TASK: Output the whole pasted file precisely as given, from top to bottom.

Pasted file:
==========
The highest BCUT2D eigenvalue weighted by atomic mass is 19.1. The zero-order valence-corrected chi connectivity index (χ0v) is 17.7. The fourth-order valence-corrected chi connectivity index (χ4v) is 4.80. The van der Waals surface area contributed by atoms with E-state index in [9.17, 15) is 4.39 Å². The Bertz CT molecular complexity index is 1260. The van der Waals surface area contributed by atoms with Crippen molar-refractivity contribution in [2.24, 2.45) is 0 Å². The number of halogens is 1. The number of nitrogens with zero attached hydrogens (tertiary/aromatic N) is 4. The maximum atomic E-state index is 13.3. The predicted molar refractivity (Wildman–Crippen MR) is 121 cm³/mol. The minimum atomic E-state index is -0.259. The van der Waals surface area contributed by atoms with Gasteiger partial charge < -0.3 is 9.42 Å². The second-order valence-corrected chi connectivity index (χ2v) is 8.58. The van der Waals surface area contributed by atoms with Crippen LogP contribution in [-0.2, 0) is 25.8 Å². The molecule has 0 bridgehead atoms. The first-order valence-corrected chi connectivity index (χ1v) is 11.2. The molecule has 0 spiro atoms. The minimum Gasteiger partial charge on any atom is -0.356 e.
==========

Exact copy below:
The highest BCUT2D eigenvalue weighted by atomic mass is 19.1. The zero-order valence-corrected chi connectivity index (χ0v) is 17.7. The fourth-order valence-corrected chi connectivity index (χ4v) is 4.80. The van der Waals surface area contributed by atoms with E-state index in [9.17, 15) is 4.39 Å². The Bertz CT molecular complexity index is 1260. The van der Waals surface area contributed by atoms with Crippen molar-refractivity contribution in [2.24, 2.45) is 0 Å². The number of halogens is 1. The number of nitrogens with zero attached hydrogens (tertiary/aromatic N) is 4. The maximum atomic E-state index is 13.3. The predicted molar refractivity (Wildman–Crippen MR) is 121 cm³/mol. The minimum atomic E-state index is -0.259. The van der Waals surface area contributed by atoms with Gasteiger partial charge < -0.3 is 9.42 Å². The second-order valence-corrected chi connectivity index (χ2v) is 8.58. The van der Waals surface area contributed by atoms with Crippen LogP contribution in [-0.2, 0) is 25.8 Å². The molecule has 0 bridgehead atoms. The first-order valence-corrected chi connectivity index (χ1v) is 11.2. The molecule has 0 spiro atoms. The minimum Gasteiger partial charge on any atom is -0.356 e.